Abstract: The debate regarding the essence of the university has been going on for centuries. Certain elements of its definition may be age (or century) -specific, illustrating the university’s adaptation to the contemporary needs of the society, while others are invariable throughout the centuries. Therefore, it is always a challenge to define the common elements defining the university, applicable at the time of investigation. Our article focuses on the question: How do individuals running for leadership positions in Romanian higher education see/understand the university?. We consider them to be highly informed actors in this field, and their views are a well-informed source of primary information. Firstly, the article reviews existing approaches and definitions of a university, trying both to identify is specifically as a higher education institution and to distinguish it from potentially similar institutions. Then, through qualitative analysis of selected electoral manifestos, it identifies a number of characteristics of the institution. Based on the characteristics identified, the article discusses possible implications of the findings for the Romanian higher education field.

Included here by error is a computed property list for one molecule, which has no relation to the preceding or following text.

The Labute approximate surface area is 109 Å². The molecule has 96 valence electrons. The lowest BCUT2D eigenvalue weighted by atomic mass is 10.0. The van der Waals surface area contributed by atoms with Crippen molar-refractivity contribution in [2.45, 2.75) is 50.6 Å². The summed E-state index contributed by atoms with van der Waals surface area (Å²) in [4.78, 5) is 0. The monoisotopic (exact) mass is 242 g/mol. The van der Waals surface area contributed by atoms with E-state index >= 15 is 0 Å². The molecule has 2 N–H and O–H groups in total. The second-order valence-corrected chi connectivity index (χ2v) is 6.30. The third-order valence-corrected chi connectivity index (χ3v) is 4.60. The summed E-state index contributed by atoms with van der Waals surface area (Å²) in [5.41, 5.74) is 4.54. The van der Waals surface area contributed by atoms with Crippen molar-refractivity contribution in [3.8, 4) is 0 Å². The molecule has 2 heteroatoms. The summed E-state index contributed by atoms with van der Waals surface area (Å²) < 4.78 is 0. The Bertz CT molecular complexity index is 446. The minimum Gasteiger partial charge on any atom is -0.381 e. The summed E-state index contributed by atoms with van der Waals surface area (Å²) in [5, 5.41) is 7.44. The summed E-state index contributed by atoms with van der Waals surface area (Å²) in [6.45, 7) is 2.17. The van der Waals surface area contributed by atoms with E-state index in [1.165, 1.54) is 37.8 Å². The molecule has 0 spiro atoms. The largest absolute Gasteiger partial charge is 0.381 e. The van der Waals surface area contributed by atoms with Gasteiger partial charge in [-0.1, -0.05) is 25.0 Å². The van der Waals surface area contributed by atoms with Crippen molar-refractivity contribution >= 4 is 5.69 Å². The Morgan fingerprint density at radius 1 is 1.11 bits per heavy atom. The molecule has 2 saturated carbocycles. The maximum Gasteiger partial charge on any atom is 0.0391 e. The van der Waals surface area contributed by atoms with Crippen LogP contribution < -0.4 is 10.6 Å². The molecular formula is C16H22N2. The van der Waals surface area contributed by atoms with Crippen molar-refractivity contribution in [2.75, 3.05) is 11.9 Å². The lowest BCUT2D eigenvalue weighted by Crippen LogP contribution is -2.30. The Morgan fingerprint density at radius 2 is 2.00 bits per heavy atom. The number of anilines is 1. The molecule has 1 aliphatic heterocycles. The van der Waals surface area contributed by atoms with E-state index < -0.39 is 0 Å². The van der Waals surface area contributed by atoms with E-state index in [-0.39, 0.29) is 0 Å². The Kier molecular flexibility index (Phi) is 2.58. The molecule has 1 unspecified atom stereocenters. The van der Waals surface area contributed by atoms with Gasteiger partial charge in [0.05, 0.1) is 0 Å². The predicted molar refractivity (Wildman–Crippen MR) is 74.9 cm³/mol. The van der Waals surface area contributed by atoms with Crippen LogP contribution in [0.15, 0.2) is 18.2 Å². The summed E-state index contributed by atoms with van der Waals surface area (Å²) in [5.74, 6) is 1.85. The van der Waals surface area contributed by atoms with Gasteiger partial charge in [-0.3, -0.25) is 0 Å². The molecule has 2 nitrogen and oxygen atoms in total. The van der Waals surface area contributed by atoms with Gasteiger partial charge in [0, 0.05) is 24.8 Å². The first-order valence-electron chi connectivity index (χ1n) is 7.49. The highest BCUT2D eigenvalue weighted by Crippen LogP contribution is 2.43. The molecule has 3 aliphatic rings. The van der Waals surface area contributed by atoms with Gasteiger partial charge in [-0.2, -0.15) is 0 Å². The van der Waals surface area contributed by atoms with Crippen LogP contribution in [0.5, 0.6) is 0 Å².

Attila Gábora , Simona Mălăescu, Sonia Pavlenko,
Pull Factors Attracting Romanian Students to Babeș-Bolyai University
Abstract: Student recruitment and the geographic area from where a university is recruiting its students play a key part in institutional development and in the position a university holds in national and international rankings. Therefore, successful universities assign important resources to attracting students to the educational programmes they offer. The location of the university also plays an important role in student motivation when choosing an educational offer. In this article, we focus on the main pull factors that attract students to Babeș-Bolyai University of Cluj-Napoca, we analyze how the city and the university’s pull factors have changed in the past years, assuming that these changes, namely the institution’s and the city’s increasing attractiveness, had an influence on the recruitment area of students. Our hypothesis is that the increasing attractiveness leads to more students coming from a national recruitment area, instead of local and regional areas, where the main base of students of the institution used to be in the past. In the second part of this article we present recruitment data for the past five years, focusing on the recruitment area and the county of origin of the students, in order to confirm our hypothesis.